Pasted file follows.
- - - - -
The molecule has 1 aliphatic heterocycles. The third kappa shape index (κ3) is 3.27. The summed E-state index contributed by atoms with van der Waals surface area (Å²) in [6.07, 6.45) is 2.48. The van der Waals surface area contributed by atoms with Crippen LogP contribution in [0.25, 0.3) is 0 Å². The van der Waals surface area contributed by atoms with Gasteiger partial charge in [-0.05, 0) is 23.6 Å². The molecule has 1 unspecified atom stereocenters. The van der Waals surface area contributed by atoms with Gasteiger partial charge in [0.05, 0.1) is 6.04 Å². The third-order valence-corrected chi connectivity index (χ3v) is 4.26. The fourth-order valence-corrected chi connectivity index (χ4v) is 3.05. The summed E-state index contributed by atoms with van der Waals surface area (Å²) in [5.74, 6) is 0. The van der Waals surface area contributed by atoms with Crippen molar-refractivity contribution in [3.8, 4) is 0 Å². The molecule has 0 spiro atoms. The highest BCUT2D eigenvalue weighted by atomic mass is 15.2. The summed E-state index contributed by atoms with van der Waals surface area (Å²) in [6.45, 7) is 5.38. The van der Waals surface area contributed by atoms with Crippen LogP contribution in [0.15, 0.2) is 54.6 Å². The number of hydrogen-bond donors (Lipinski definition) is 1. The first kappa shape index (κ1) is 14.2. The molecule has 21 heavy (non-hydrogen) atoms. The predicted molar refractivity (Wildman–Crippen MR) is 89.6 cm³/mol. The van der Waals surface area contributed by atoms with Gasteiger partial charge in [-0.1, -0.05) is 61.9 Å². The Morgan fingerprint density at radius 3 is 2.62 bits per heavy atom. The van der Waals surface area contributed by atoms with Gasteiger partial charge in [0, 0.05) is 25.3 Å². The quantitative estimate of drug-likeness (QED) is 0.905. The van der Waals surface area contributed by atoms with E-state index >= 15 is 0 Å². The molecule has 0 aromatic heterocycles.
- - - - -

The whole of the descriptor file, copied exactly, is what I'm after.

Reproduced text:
The molecule has 1 aliphatic heterocycles. The third kappa shape index (κ3) is 3.27. The summed E-state index contributed by atoms with van der Waals surface area (Å²) in [6.07, 6.45) is 2.48. The van der Waals surface area contributed by atoms with Crippen LogP contribution in [0.25, 0.3) is 0 Å². The van der Waals surface area contributed by atoms with Gasteiger partial charge in [-0.05, 0) is 23.6 Å². The molecule has 1 unspecified atom stereocenters. The van der Waals surface area contributed by atoms with Gasteiger partial charge in [0.05, 0.1) is 6.04 Å². The third-order valence-corrected chi connectivity index (χ3v) is 4.26. The fourth-order valence-corrected chi connectivity index (χ4v) is 3.05. The summed E-state index contributed by atoms with van der Waals surface area (Å²) in [5.74, 6) is 0. The van der Waals surface area contributed by atoms with Crippen molar-refractivity contribution in [3.8, 4) is 0 Å². The molecule has 0 spiro atoms. The highest BCUT2D eigenvalue weighted by atomic mass is 15.2. The summed E-state index contributed by atoms with van der Waals surface area (Å²) in [6.45, 7) is 5.38. The van der Waals surface area contributed by atoms with Crippen LogP contribution in [0.15, 0.2) is 54.6 Å². The number of hydrogen-bond donors (Lipinski definition) is 1. The first kappa shape index (κ1) is 14.2. The molecule has 21 heavy (non-hydrogen) atoms. The predicted molar refractivity (Wildman–Crippen MR) is 89.6 cm³/mol. The van der Waals surface area contributed by atoms with Gasteiger partial charge in [-0.1, -0.05) is 61.9 Å². The Morgan fingerprint density at radius 3 is 2.62 bits per heavy atom. The van der Waals surface area contributed by atoms with Gasteiger partial charge in [0, 0.05) is 25.3 Å². The quantitative estimate of drug-likeness (QED) is 0.905. The van der Waals surface area contributed by atoms with E-state index >= 15 is 0 Å². The molecule has 0 aromatic heterocycles.